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LEGAL MATTERS: What Are Your Rights As a Landlord?

Wednesday, September 05, 2012


If a sight like this greets you as a landlord, what recourse do you have? Know your rights. Photo: Regina Rentals/flickr

Last week, we addressed some of the more common problems residential renters face and their remedies under the law in Rhode Island. This week, we tackle the issues landlords deal with on a daily basis and the legal steps they must take to address them.

Walk into Sixth District Court in Providence any day and you will see any number of Providence landlords pleading their cases before Court. Although it may seem daunting, Rhode Island statutes spell out everything landlords need to know. You can even download forms to help you through it.

What the tenant must do

Under Rhode Island law, tenants must keep their dwelling in such order that it does not cause health and safety problems. An example of this would be a tenant who failed to dispose of garbage and just let it pile up. Under the law, a landlord can send notice to the tenant demanding that the repairs, cleaning or replacement be done within 20 days (sooner if an emergency). If the tenant does not comply, the landlord can enter the property, take the necessary action and bill the tenant as part of the next rent payment.

What do you do if your tenant is late with the rent? First, the rent must be late by 15 days. The landlord can then send written notice stating the amount due and that payment of the amount must be made in five days or the rental agreement will terminate and the landlord will seek a court order to evict the tenant.

What are your rights?

If the tenant does not comply, the landlord can file a Section 56d “Complaint for Eviction for Nonpayment of Rent” form in District Court. The court clerk will supply the landlord with a copy of the complaint, a summons and a tenant answer form. This must be sent first-class mail by the landlord to the tenant. On the date of the hearing the landlord must show up in court. If the tenant pays the back rent before or on the date of the hearing, the eviction may be halted by the court --  although if other late notices have been sent in the past six months, the tenant may not avail themselves of this option. Note, also that if the tenant attempted to pay you the FULL amount and you refused, the court will not grant the eviction.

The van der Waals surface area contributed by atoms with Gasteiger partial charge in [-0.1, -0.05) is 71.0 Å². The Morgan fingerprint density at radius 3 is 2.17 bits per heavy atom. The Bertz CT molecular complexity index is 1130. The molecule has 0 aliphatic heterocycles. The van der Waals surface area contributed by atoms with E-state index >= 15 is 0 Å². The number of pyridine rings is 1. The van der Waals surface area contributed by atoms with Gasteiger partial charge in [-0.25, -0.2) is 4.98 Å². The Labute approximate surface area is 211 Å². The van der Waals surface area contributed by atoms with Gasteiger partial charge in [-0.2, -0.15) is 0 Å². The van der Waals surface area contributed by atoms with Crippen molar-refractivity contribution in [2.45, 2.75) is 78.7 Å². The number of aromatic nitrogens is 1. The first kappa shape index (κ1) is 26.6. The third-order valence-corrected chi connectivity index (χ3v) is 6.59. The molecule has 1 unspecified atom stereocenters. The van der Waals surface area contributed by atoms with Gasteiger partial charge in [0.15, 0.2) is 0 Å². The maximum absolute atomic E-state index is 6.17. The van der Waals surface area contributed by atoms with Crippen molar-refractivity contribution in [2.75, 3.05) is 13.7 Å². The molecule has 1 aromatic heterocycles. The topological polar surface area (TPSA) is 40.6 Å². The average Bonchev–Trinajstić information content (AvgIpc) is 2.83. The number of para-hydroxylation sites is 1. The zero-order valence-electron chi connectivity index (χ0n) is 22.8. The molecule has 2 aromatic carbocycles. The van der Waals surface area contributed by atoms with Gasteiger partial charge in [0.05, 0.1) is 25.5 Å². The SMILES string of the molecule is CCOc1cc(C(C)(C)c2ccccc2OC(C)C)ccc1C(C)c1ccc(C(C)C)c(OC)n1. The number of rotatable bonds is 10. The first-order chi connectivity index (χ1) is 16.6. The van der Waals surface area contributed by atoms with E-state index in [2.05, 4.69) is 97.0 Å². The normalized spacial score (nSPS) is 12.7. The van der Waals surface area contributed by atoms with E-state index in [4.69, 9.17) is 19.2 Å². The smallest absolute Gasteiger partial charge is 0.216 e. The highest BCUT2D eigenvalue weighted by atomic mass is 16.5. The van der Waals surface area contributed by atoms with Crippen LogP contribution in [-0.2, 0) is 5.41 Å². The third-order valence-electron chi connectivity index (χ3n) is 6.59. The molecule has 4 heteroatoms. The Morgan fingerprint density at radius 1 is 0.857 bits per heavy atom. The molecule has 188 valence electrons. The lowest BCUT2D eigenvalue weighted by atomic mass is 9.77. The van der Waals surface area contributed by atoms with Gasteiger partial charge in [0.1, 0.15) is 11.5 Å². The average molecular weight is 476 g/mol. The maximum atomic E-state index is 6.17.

If the tenant is involved in criminal activity, you may be able to evict the tenant immediately. Under the law, a landlord can file for an immediate eviction if the tenant is  involved with illegal narcotics, controlled substances, a crime of violence in the unit or on the premises or on public property near the dwelling. Again, the action must take place in the District Court and the clerk will provide you with the proper form.

If the actions simply violate the agreement and are not criminal in nature, you must serve the tenant with notice that the violation must be rectified within 20 days or the agreement will end. If the tenant does not heed the warning, then you can seek eviction in District Court. If this is the second time around within six months, you can just terminate the lease but you must give 20 days notice.

Self-help not allowed

A very strong word of caution --- Landlords cannot use what is referred to as self help. You cannot go in and remove a tenant’s property or send someone else in to remove property no matter what happens. You also cannot cut off services or change the locks. If the rental agreement is terminated and the tenant is holding over you will have to go to court to take appropriate legal action.

There is one exception to this – abandonment by the tenant. If the tenant abandons the property, the landlord must send a certified letter -- return, receipt requested – to the tenant’s last known address notifying the tenant that they must reply within seven days or the dwelling will be rented to someone else. If the tenant does not reply, the landlord MUST make every attempt to mitigate his damages by attempting to re-rent the premises. Anything left in the premises must be stored in a safe place for a “reasonable” time period.  You can seek payment for rent up to the point that the dwelling was re-rented and/or the end of the lease as long as you made an honest attempt to rent the dwelling, but you cannot demand payment from the tenant in return for the tenant’s property.

These are some of the more common problems with which landlords need assistance. For more information, you can download the Rhode Island Landlord-Tenant Handbook, here.

The foregoing is offered for informational purposes only and is not legal advice nor does it create an attorney-client relationship.

Susan G. Pegden is a litigation associate with the Law Firm of Hamel, Waxler, Allen & Collins in Providence.  She is admitted to practice in Rhode Island and Massachusetts and is a member of the Board of Governors of the Rhode Island Association of Justice (RIAJ) and a member of the Rhode Island Women’s Bar Association.

Sean P. Feeney is a partner with the Law Firm of Hamel, Waxler, Allen & Collins. He is admitted to practice in Rhode Island, Illinois and Wisconsin. Mr. Feeney is a former special counsel to the City of Providence, military prosecutor with the United States Marine Corps and Special Assistant United States Attorney for the Central District of California.

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